12. At the end of the novel, Lily tells us, "There are some jobs you feel odd taking money for." What does she mean? In what ways is Lily richer from the experience of painting Mary's family portrait?


An Interview with Suzanne Strempek Shea

Q: As a novelist, how did you prepare to write in the voice of a painter? Are you a painter as well? What parallels and differences do you see between writing and painting?

A I have an art background, so there was no great research necessary. I was raised in a very creative family, and always was encouraged to try my hand at whatever craft or art that interested me. I have a bachelor's degree in photography from the Portland School of Art (now the Maine College of Art), but always have enjoyed painting, especially watercolors. I think that studying visual art had a great effect on my writing skills. The questions you ask when preparing to make a photograph, or a drawing, or a sculpture, they're the same you ask when you write a short story or newspaper article or novel: What's the point here? What's important? What caught my interest in the subject, and what do I want to say about it? How do I make this thing the best I can?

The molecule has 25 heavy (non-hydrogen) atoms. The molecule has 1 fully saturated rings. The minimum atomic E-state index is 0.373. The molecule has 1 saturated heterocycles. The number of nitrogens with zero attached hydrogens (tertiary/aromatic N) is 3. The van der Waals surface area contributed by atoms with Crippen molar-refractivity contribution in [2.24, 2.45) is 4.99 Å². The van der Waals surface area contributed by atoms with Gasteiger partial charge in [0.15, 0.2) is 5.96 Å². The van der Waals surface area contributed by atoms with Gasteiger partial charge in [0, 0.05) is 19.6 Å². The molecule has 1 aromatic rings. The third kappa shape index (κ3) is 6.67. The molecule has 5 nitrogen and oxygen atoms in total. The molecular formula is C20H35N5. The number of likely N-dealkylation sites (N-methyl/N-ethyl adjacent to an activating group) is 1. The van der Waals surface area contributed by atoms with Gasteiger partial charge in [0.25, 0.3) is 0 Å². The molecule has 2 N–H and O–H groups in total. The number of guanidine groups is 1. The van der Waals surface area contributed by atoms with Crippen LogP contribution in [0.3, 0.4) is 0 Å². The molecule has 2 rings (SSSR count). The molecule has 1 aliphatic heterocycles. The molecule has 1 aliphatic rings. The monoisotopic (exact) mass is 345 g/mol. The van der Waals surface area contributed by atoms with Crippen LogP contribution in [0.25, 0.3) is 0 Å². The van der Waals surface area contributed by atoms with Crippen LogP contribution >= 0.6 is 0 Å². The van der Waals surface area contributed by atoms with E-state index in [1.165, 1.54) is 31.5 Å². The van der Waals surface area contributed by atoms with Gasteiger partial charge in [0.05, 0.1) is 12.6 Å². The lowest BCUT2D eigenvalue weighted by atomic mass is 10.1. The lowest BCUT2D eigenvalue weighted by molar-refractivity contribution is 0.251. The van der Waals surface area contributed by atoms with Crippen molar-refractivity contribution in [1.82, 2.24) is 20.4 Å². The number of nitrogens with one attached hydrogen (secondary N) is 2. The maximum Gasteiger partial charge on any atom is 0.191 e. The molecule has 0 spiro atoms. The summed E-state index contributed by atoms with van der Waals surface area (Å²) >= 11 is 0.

Q: You write very powerfully about family in all of your novels. What is the role of family in Lily of the Valley?

A In this story, family doesn't so much have a role as it is the story itself. Mary's family, and the importance of each member as she looks back on her life. Lily's family, still a work in progress. Two women, 40 years apart in age, asking and answering the questions of who we consider "family," and how do they earn that honored term?